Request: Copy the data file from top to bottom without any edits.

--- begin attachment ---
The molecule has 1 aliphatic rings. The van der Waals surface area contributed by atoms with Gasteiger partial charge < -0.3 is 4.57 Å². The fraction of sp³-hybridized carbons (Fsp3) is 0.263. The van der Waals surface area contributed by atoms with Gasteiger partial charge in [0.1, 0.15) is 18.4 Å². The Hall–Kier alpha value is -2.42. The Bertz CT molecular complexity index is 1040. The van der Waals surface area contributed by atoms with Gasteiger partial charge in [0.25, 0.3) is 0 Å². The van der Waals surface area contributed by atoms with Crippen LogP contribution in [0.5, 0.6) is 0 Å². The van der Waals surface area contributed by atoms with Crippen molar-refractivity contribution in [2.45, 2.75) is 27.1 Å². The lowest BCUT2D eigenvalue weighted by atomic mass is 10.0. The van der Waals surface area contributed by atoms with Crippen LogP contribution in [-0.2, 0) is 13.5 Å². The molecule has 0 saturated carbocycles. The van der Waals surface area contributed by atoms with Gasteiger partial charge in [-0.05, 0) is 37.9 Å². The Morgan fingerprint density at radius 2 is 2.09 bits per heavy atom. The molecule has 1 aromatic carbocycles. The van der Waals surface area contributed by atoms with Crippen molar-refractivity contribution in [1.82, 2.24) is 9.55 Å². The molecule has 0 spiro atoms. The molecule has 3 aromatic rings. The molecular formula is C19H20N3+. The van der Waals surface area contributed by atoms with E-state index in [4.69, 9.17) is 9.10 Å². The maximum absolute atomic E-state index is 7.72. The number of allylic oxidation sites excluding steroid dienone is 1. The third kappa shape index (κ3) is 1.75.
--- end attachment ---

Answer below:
The molecule has 1 aliphatic rings. The van der Waals surface area contributed by atoms with Gasteiger partial charge < -0.3 is 4.57 Å². The fraction of sp³-hybridized carbons (Fsp3) is 0.263. The van der Waals surface area contributed by atoms with Gasteiger partial charge in [0.1, 0.15) is 18.4 Å². The Hall–Kier alpha value is -2.42. The Bertz CT molecular complexity index is 1040. The van der Waals surface area contributed by atoms with Gasteiger partial charge in [0.25, 0.3) is 0 Å². The van der Waals surface area contributed by atoms with Crippen LogP contribution in [0.5, 0.6) is 0 Å². The van der Waals surface area contributed by atoms with Crippen molar-refractivity contribution in [2.45, 2.75) is 27.1 Å². The lowest BCUT2D eigenvalue weighted by atomic mass is 10.0. The van der Waals surface area contributed by atoms with Crippen LogP contribution in [-0.2, 0) is 13.5 Å². The molecule has 0 saturated carbocycles. The van der Waals surface area contributed by atoms with Gasteiger partial charge in [-0.05, 0) is 37.9 Å². The Morgan fingerprint density at radius 2 is 2.09 bits per heavy atom. The molecule has 1 aromatic carbocycles. The van der Waals surface area contributed by atoms with Crippen molar-refractivity contribution in [1.82, 2.24) is 9.55 Å². The molecule has 0 spiro atoms. The molecule has 3 aromatic rings. The molecular formula is C19H20N3+. The van der Waals surface area contributed by atoms with E-state index in [4.69, 9.17) is 9.10 Å². The maximum absolute atomic E-state index is 7.72. The number of allylic oxidation sites excluding steroid dienone is 1. The third kappa shape index (κ3) is 1.75.